A Year in The Life of a Grass Snake

John Grundy News, Revealing Reptiles


Existing day to day in a marsh & living off frogs…

The elegant grass snake (Natrix natrix helvetica) is the least hardy of our UK widespread reptiles. Unlike the adder, which can be found abroad from February onward, the grass snake waits until late March – April to emerge from hibernation, when temperatures are averaging double figures. Some say 12 degrees Celsius is the trigger.

Grass snake head scales and colouring

They will bask in order to warm themselves up to activity temperatures before searching for a mate. The females release pheromones as they go in order to attract males. Once the males pick up the scent they follow, sometimes for days. Often several males will locate the same female and a struggle begins. Unlike the adder there is no elaborate ‘dance’ between males in order to win over the opposite sex. What ensues is a lot of nudging and shoving.

Using scent and temperature to locate nesting sites.

The males then go off to spend the summer ‘by the pool’, eating amphibians and fish and not much else. The females, after a month of basking and feeding, head off to nesting sites, in June, to lay their eggs. These can be muck heaps in farms or stables or compost heaps in gardens and allotments. Dry stone walls and beneath buildings where the temperature is constant. Naturally occurring piles of vegetation on river banks, that have been caused by winter floods can also be utilised. Any warm humid spot where they feel confident the eggs will incubate and hatch. Most females will return to their own place of birth and often several females will gather in communal nesting sites which have been used for many years.

Once the eggs are laid the females are free to leave, but it is not uncommon to find them enjoying the warmth and safety of the nest for several weeks. Even after the eggs have hatched and the young have dispersed the females will use the heap as a place to spend the summer. As with most warm humid spots amphibians and small mammals will venture in and these will supply the females with the food they need for the summer.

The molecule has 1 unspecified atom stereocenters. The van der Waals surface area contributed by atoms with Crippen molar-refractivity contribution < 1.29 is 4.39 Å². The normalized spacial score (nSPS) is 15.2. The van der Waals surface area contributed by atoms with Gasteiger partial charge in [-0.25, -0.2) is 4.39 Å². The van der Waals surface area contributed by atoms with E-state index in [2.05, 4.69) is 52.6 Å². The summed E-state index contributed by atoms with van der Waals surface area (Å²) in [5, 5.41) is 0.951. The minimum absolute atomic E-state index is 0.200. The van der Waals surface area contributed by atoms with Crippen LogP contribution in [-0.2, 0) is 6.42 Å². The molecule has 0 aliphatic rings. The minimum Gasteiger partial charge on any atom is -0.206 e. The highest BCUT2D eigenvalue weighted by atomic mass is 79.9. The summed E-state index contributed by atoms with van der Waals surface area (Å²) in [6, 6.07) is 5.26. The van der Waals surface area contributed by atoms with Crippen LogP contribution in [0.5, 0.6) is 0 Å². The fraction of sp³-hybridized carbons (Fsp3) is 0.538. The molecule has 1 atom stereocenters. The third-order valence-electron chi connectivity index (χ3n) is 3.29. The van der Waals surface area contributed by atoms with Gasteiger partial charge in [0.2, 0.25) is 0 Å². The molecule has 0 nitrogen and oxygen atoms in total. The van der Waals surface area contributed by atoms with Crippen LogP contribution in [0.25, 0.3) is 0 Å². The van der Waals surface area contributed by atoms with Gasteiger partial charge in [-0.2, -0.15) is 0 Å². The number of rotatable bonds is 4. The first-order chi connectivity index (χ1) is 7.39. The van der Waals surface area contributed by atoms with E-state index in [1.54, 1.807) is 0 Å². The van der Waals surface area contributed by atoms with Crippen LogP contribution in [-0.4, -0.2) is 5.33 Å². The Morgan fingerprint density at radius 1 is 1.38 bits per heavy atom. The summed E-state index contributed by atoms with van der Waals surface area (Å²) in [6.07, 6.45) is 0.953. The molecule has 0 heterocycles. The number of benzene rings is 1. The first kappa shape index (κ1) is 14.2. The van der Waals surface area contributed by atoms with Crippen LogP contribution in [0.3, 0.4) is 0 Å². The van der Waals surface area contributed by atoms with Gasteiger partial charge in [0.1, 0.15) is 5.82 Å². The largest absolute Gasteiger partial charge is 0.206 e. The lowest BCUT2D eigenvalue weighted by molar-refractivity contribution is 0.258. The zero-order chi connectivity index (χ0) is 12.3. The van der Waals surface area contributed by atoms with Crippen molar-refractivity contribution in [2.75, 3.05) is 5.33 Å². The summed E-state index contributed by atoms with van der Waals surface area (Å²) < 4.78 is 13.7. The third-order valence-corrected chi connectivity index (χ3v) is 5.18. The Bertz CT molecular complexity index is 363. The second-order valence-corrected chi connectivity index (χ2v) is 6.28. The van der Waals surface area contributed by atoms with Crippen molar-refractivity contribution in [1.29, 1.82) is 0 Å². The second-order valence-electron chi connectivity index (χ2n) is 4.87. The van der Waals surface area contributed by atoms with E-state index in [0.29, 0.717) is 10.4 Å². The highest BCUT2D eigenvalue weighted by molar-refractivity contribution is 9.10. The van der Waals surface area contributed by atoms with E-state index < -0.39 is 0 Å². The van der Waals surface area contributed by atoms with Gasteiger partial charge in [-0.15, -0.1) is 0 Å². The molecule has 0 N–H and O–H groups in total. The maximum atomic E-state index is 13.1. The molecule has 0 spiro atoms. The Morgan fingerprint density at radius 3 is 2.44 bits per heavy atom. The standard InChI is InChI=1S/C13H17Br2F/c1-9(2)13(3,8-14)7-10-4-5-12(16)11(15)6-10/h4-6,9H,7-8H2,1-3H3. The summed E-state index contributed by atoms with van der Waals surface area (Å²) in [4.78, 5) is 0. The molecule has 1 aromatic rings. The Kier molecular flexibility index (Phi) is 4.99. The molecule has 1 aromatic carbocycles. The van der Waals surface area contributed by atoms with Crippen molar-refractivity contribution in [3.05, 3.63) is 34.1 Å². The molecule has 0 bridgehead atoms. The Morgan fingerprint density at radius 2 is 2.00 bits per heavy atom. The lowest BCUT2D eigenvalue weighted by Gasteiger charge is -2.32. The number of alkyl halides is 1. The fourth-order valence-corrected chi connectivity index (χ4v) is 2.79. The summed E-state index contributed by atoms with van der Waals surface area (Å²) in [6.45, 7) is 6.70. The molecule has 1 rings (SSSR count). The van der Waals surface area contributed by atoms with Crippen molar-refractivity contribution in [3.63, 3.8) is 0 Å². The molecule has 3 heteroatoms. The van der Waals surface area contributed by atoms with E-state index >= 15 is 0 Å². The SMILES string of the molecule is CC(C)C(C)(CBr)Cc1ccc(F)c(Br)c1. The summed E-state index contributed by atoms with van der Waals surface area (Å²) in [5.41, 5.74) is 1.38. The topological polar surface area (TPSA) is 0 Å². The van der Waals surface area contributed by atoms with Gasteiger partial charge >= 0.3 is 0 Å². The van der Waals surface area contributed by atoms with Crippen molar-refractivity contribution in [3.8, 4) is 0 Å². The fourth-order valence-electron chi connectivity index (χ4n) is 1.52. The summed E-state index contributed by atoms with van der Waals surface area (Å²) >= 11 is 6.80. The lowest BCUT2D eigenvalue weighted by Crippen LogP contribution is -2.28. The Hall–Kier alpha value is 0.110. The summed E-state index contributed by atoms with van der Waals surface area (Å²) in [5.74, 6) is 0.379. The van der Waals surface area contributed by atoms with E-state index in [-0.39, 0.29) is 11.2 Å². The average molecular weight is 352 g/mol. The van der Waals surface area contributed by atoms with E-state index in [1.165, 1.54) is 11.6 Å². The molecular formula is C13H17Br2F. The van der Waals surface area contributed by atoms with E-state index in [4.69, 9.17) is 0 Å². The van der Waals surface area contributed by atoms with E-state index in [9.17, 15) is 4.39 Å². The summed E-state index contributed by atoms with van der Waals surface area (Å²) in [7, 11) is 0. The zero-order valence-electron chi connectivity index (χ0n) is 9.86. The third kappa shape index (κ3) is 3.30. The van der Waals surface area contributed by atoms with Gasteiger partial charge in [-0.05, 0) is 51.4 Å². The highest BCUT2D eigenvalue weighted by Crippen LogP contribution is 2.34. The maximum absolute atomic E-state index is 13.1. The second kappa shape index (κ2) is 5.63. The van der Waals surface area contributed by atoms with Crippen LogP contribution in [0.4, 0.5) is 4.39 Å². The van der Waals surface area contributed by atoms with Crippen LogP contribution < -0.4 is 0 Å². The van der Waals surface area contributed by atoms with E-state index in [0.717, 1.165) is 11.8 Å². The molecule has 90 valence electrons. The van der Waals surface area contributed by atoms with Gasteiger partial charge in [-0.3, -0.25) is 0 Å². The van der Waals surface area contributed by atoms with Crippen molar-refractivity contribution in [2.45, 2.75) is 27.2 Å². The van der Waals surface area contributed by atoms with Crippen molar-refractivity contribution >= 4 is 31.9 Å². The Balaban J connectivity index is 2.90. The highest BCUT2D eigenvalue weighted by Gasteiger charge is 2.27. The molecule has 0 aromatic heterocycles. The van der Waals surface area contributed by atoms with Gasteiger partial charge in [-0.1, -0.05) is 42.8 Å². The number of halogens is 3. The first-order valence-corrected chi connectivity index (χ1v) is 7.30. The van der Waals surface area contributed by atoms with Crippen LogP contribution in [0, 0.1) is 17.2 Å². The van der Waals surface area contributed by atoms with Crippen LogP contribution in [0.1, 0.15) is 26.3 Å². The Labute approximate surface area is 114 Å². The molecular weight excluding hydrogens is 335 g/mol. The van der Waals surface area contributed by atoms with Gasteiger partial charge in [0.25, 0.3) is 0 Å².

Several females ducking for cover in a compost heap.

It is often the case that the place in which they hibernate, the pond they feed in and the nest site where the eggs are laid are all quite a distance from one another. If an area of land is being managed for grass snakes then plenty of cover must be provided for them to safely move from one feature to the next. Newly-created ponds can be located next to hibernacula with nesting heaps maintained close by in order to reduce the risk of the snakes being predated whilst on their annual commute.

Ponds, woods and sunny glades are great places to look for grass snakes.

The grass snake will return to its hibernation spot by September and hopefully be well fed and in good condition in order to last the several months underground. They will remain dormant from October through to the next March or April.

Come out and join me on one of the Revealing Reptile Survey Training Sessions and learn how to identify, spot and survey for these remarkable reptiles.

John Grundy

John has spent more than thirty years honing his skills as a spotter of our region’s elusive and well-camouflaged reptiles. He can often be found wandering the moors of Durham looking for signs of life in the undergrowth. As the Revealing Reptiles Project Officer John frequently delivers reptile survey training to groups and individuals.

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